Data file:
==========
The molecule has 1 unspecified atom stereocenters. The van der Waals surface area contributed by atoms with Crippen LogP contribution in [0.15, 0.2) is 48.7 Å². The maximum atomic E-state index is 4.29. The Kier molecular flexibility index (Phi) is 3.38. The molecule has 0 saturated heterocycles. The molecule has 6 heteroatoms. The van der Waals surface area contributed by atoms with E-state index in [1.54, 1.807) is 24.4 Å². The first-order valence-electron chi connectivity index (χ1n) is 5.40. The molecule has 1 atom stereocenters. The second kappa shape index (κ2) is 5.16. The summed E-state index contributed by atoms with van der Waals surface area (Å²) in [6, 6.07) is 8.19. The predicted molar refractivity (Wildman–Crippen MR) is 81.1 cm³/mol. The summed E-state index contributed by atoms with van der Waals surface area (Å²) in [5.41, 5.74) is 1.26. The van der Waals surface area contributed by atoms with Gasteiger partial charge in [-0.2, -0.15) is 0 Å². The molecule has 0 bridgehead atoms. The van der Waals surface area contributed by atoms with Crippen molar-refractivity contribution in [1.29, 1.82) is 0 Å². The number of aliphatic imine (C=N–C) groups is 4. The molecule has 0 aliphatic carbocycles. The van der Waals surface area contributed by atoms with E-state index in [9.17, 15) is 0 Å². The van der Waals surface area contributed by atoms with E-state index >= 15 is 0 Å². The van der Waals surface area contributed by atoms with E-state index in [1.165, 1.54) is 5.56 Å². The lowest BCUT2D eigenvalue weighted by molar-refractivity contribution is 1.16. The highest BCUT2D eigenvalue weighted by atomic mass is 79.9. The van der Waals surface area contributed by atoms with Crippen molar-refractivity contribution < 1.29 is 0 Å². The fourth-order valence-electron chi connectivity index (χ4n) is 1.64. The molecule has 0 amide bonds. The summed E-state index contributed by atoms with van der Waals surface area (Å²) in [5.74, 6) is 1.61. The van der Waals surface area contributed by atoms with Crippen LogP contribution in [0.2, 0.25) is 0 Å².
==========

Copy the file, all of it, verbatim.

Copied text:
The molecule has 1 unspecified atom stereocenters. The van der Waals surface area contributed by atoms with Crippen LogP contribution in [0.15, 0.2) is 48.7 Å². The maximum atomic E-state index is 4.29. The Kier molecular flexibility index (Phi) is 3.38. The molecule has 0 saturated heterocycles. The molecule has 6 heteroatoms. The van der Waals surface area contributed by atoms with E-state index in [1.54, 1.807) is 24.4 Å². The first-order valence-electron chi connectivity index (χ1n) is 5.40. The molecule has 1 atom stereocenters. The second kappa shape index (κ2) is 5.16. The summed E-state index contributed by atoms with van der Waals surface area (Å²) in [6, 6.07) is 8.19. The predicted molar refractivity (Wildman–Crippen MR) is 81.1 cm³/mol. The summed E-state index contributed by atoms with van der Waals surface area (Å²) in [5.41, 5.74) is 1.26. The van der Waals surface area contributed by atoms with Gasteiger partial charge in [-0.2, -0.15) is 0 Å². The molecule has 0 bridgehead atoms. The van der Waals surface area contributed by atoms with Crippen molar-refractivity contribution in [1.29, 1.82) is 0 Å². The number of aliphatic imine (C=N–C) groups is 4. The molecule has 0 aliphatic carbocycles. The van der Waals surface area contributed by atoms with E-state index in [9.17, 15) is 0 Å². The van der Waals surface area contributed by atoms with E-state index >= 15 is 0 Å². The van der Waals surface area contributed by atoms with E-state index in [1.165, 1.54) is 5.56 Å². The lowest BCUT2D eigenvalue weighted by molar-refractivity contribution is 1.16. The highest BCUT2D eigenvalue weighted by atomic mass is 79.9. The van der Waals surface area contributed by atoms with Crippen molar-refractivity contribution < 1.29 is 0 Å². The fourth-order valence-electron chi connectivity index (χ4n) is 1.64. The molecule has 0 amide bonds. The summed E-state index contributed by atoms with van der Waals surface area (Å²) in [5.74, 6) is 1.61. The van der Waals surface area contributed by atoms with Crippen LogP contribution in [0.2, 0.25) is 0 Å².